The world officially became a slightly safer place in October, when the World Health Organization declared that polio’s type 3 strain had been eradicated. This strain — joining type 2, which was eradicated in 2015 — no longer exists anywhere in the world, outside of highly secure laboratories. (Type 1 is the only strain still at large.) Thanks to the hard work of thousands of dedicated individuals, these two strains will no longer cause devastating paralysis or death.

While it was once just a dream, permanently ending diseases has been within our power since 1980, when smallpox was eradicated after an intense campaign. This victory has saved roughly 200 million people who would otherwise have succumbed to the disease since then.

But other attempts to rid the world of diseases have not gone as smoothly. Doctors have been working on ending polio for 31 years, initially hoping it would be completely gone by 2000. Now, due to difficulties tracking the disease, the target eradication date for the remaining type 1 strain is 2023. Another pathogen nearing eradication is a parasite known as Guinea worm, but again, problems have complicated that campaign, and others as well.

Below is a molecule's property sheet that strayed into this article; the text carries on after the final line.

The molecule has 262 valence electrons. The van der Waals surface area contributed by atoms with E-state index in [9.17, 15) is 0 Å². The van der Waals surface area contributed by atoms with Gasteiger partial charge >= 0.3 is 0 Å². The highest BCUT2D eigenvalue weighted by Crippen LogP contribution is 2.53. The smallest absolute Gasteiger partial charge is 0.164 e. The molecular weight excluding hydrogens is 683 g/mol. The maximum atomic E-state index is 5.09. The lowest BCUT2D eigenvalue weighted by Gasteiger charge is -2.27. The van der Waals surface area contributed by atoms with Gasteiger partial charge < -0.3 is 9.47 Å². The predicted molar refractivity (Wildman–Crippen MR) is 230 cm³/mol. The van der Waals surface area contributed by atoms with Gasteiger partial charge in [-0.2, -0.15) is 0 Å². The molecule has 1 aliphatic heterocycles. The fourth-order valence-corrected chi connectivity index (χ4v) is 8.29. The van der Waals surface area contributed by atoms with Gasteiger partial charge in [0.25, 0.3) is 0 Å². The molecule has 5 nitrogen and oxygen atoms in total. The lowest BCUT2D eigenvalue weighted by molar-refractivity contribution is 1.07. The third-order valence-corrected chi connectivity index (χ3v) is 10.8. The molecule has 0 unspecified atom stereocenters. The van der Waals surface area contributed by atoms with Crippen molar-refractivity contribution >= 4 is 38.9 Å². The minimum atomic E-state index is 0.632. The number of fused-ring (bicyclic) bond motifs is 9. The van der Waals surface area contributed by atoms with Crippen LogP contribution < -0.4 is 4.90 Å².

So what was it about smallpox that made it so much simpler to eradicate? What makes an organism eradicable in the first place?

Fundamentally, if we want to get rid of a pathogen, we must have a way of stopping its transmission. Halt the spread, and you can isolate those infected without anyone else getting sick. Do a thorough enough job, and there won’t be any new cases anywhere in the world — the disease is eradicated. Theoretically, this process can take many forms. The deployment of an effective vaccine robs a disease of future hosts. Eliminating a key vector takes out the means of infection. And for a bacterial pathogen, antibiotic treatments can target the disease itself. But theory doesn’t always translate to practice in the real world.

For a sense of what actually works, smallpox provides the perfect case study: It turns out to be almost ideally suited to eradication. First, it’s a virus that only affects people, not animals. Wipe it out in humans, and that’s it, you’re done. (We’re not actually sure why smallpox is so choosy, and we’re unlikely to find out anytime soon, since little research today involves the deadly pathogen — and even then, it focuses on treatments and vaccine research over fundamental biology.)

Second, the disease makes its presence clearly and unambiguously known. It produces a rash that’s easy to identify and distinct from rashes caused by other diseases. And infections are not asymptomatic: You can’t be infected and contagious but still appear healthy. (Again, it’s not clear why this is.) These traits make it easier to track new cases and quickly stop outbreaks.

Read the rest of Tara C. Smith’s article at Quanta Magazine